The city by the bay recently hosted a night classic metal in the century old historic Fillmore. Originally opened in 1912, the Fillmore has been a cornerstone of rock music since the 1960s when iconic acts of the era graced is stage, including The Velvet Underground, Jimi Hendrix, The Door, The Who, Pink Floyd, and Cream. Enough cannot be said to describe the importance of this venerable music theater.

The night was rainy, not uncommon for San Francisco in the winter. However, the cool wet evening was not enough to keep the masses away. The throngs of fans packed the venue, eager to see their metal heroes perform classics and new songs alike. It was a crazy night, and an electric vibe could be felt as the bands were about to play.

First on stage was Týr, ready to regale the audience with tales of Norse legends and Viking lore. They did a five-song set, playing for around 30 minutes. They focused on more recent material off the past two albums finishing the show with Shadow of the Swastika, a rousing melodic metal song denouncing racism. As they put it to those who espouse white supremacy can “kiss my Scandinavian Ass!”

Next to take the stage was hometown favorite, Death Angel. Originally formed in 1982, Death Angel is a veteran of the trash music scene, having released seven studio albums, and two live albums, and numerous singles and music videos. However, tonight was not about that; it was about DA performing for their local fans in the town where it all began.

Death Angel performed few classics from their first album, Mistress of Pain and The Ultra-Violence. These tracks, of course, brought many cheers from the crowd. The rest of their set was mostly material released int the past five or six years with the emphasis on the last album, The Dream Calls for Blood, released in 2013. That is the sign of a band that is in for the long haul, focusing on what is new. Keep an eye on Death Angel; many great things are surely on their horizon.

Finally came the headline act, Children of Bodom. Nordic death-metal veterans, COB formed in Finland in 1993 during the genesis of the Swedish metal sound. They originally were named Inearthed, changing their name to Children of Bodom in 1997. In the past 20 years, under both names, they have released 13 studio albums and EPs, two live albums, and produced sixteen music videos and one video album. In addition, they have had many gold albums and one platinum album, and had seven songs reach #1 in Finland and chart well in the US and remainder of Europe.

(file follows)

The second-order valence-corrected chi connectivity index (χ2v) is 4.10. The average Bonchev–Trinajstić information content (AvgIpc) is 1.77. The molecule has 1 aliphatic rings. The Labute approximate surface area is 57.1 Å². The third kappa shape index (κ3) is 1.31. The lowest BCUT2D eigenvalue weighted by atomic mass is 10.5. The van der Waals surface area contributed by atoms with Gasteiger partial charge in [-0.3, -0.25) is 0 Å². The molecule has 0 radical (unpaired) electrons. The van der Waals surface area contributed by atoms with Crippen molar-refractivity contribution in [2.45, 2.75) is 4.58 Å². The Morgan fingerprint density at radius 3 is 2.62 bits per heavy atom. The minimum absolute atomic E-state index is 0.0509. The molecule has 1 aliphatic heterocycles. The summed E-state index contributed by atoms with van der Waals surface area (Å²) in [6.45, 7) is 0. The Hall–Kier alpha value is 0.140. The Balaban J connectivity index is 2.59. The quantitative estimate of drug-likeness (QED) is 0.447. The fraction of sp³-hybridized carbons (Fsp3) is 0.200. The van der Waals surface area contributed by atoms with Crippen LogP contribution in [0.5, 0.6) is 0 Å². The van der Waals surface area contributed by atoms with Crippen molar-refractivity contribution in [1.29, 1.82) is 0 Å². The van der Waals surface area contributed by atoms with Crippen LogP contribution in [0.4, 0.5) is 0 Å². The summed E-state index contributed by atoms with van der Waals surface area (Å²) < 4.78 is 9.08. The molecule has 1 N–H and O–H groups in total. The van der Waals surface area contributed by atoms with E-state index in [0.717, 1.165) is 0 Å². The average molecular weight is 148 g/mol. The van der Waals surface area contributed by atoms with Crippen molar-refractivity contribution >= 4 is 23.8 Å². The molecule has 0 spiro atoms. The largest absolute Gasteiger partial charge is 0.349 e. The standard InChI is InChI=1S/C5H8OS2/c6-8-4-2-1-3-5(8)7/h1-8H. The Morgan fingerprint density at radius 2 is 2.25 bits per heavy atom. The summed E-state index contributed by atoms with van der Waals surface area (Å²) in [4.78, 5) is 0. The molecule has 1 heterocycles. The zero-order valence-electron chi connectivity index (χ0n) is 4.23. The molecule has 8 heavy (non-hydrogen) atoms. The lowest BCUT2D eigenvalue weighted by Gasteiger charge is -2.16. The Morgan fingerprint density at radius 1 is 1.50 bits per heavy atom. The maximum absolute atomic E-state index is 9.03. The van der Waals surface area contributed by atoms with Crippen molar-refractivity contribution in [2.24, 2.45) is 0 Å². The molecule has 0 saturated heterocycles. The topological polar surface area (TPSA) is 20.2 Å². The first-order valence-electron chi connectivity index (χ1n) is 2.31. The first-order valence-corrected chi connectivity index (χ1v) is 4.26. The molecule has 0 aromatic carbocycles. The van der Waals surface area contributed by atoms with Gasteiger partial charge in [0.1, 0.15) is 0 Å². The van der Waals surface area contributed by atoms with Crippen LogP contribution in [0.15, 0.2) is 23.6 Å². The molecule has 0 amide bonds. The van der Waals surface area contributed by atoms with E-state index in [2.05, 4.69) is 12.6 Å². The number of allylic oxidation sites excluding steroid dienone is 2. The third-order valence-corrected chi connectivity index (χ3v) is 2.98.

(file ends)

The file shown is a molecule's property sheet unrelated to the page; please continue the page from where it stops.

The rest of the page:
COB opened with Sixpounder off of Hate Crew Deathroll. Their set list included material from most of their albums going back to 1990s with Lake Bodom, Towards Dead End, and Downfall. The set also included Dead Man’s Hand on You and Halo of Blood off the 2013 album of the same name as the later. Children of Bodom, as always, gave a solid performance to the approval of their fans.

While COB was the top billed act, the highlight of the night may well have been Death Angel. The local band playing in this well-known venue in front of the fans who made them who they are is the stuff of fairy tales and feel good movies. However, there is nothing fictional about this night. Brian Lew, co-author of ‘MURDER IN THE FRONT ROW: Shots From the Bay Area Thrash Metal Epicenter’ said it best; “Death Angel taking over their hometown stage as a support band last night reminded me of Metallica taking over Ozzy’s stage in ’86. Not the same level but definitely the same energy.


Children of Bodom:


Death Angel:


About The Author

Dave Ball has spent most of his life in the Detroit West Side area. Music has always been a passion for him, playing in bands on Bass and working as a promoter. He also has experience as a Guitar and Bass tech for notable Detroit acts such as Agent Fury and The Meanies. His current work as a writer and photographer has extended his role as Managing Editor of National Rock Review.

Related Posts